The expansion of eligibility for COVID-19 vaccination is great news for the school employees and childcare workers in our region who can now get the vaccine. And Governor Inslee just announced that even more people will be eligible starting March 17. However, the number of people who are or soon will be eligible will continue to outpace the availability of vaccine for some time.
Demand still exceeds supply
The current demand for vaccine in King County and across the country still significantly exceeds supply. In the coming week, we expect vaccine supplies to remain flat at about 100,000 doses, with half reserved for second doses. At the same time, there will be a huge number of people who will suddenly become eligible for vaccination in Washington state.
On March 17, eligibility will expand further to an estimated 244,000 King County residents eligible under Phase 1b2, including:
- high-risk critical workers in congregate settings (including agriculture, food processing, grocery and food banks, corrections and courts, public transit, first responders, and early learning programs)
- people who are pregnant, and
- residents with a disability that puts them at higher risk from COVID-19.
This is on top of nearly 105,000 recently eligible K-12 staff and childcare workers, as well as the over 82,000 adults aged 65 and older who have not yet received a first dose.
All told, starting next week, close to 400,000 people will be eligible and we will be getting around 50,000 first doses a week. That’s roughly one first dose for every 8 eligible people.
That means that for the next few weeks, not everyone who is eligible for a vaccine will be able to find an appointment. Undoubtedly, this will be frustrating for many.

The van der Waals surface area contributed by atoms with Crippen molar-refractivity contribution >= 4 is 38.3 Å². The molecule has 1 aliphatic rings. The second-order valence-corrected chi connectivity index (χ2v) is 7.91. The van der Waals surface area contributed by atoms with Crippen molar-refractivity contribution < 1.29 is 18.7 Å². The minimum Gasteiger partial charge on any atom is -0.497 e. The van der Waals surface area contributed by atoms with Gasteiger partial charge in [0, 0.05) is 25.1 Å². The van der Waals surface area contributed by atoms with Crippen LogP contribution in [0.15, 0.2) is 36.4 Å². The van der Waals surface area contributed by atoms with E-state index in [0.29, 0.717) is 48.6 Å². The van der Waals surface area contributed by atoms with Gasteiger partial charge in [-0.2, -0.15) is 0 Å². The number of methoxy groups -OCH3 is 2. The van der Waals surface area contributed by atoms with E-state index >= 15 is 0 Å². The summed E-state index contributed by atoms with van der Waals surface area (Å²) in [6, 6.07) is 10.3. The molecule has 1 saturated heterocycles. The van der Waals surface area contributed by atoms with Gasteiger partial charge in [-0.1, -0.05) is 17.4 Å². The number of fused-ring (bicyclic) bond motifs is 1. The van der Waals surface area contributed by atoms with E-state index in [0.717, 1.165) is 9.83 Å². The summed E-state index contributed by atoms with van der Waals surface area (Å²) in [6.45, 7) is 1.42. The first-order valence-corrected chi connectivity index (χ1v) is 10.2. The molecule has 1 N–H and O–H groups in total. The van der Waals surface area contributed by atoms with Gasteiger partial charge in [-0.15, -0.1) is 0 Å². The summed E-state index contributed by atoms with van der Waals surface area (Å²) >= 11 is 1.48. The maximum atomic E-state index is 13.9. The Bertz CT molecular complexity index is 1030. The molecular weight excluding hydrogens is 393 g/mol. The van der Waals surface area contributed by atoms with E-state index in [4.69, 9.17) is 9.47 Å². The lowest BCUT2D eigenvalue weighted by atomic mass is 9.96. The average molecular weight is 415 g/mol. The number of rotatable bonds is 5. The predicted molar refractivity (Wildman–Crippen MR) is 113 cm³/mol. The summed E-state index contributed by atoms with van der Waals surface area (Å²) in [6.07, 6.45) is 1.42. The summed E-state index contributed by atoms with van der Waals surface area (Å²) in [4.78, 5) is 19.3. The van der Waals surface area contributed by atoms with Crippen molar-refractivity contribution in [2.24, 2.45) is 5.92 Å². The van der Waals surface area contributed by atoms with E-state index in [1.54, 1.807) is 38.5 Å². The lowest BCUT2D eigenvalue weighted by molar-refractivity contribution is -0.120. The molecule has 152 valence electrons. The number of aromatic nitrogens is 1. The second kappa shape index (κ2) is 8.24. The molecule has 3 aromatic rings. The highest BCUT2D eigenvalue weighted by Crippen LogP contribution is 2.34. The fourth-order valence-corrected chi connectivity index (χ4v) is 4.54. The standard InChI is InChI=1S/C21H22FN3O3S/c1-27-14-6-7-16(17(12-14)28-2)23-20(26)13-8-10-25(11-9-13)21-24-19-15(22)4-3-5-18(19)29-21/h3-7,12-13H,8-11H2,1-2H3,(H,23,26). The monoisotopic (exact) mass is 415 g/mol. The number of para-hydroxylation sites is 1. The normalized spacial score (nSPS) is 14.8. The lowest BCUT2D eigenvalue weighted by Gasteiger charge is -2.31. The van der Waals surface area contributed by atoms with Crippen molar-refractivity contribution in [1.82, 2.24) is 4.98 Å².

Please don’t “jump the line”
While the vaccine supply is still far lower than the demand, it is critically important that those who are NOT eligible do not attempt to make appointments and take away spots from those who are eligible now. Critical workers who have been on the frontlines providing essential services during the pandemic deserve their turn. Getting school and childcare staff vaccinated will help get kids in school and keep parents working. Other eligible people are at higher risk of hospitalization and death, including the older adults and their caregivers who have not yet been vaccinated. Please wait until it’s your turn, and thank you for your patience.
What we’re doing to meet the need
We’re making the best use of vaccine we have received by reaching as many people as possible who are 65 years or older or otherwise eligible, starting with those who are at highest risk for COVID-19 but have low rates of vaccination, such as Black and Latinx community members.
It’s an all-hands-on-deck approach, with health care providers, community health clinics, pharmacies, several high-volume vaccine locations, special events and clinics and mobile vaccination teams all serving the community.
And we’re making progress:
- As of March 11, more than 688,000 doses have been administered across King County.
- Nearly 70% of all people age 65+ have received a first dose.
- Our current rate of vaccinations is about 100,000 doses per week, which has risen gradually in pace with supplies coming to the county.
When supply grows, we are ready
Right now, we have much more capacity to vaccinate King County residents than vaccine to do it. However, over the next couple months, delivery of vaccine to King County will increase significantly.
The Biden administration has announced plans to distribute enough vaccine for every adult by the end of May, and recently purchased 100 million doses of J&J vaccine. It will become much easier to schedule appointments and access vaccine as we get more supply across the country, state, and here in King County.
King County and our partners are ready. We have a plan and the capacity to use this vaccine as soon as it gets to us. At peak capacity, we will be able to deliver over 300,000 doses per week into arms.
Every community in King County will see substantial increases in vaccine availability, including through multiple pharmacy chains, hundreds of enrolled health care providers, increased mobile vaccination outreach, employer-based clinics, and increased community vaccination events.
We will have a total of eight high-volume vaccination sites, positioned geographically across the county, and on major transit lines, to provide another accessible choice for people to get vaccinated.
And we couldn’t do this alone. We’re grateful to partners throughout King County who are stepping to up offer their support. As vaccine increases, there will be new opportunities for communities to support vaccination efforts.
Originally posted March 12, 2021.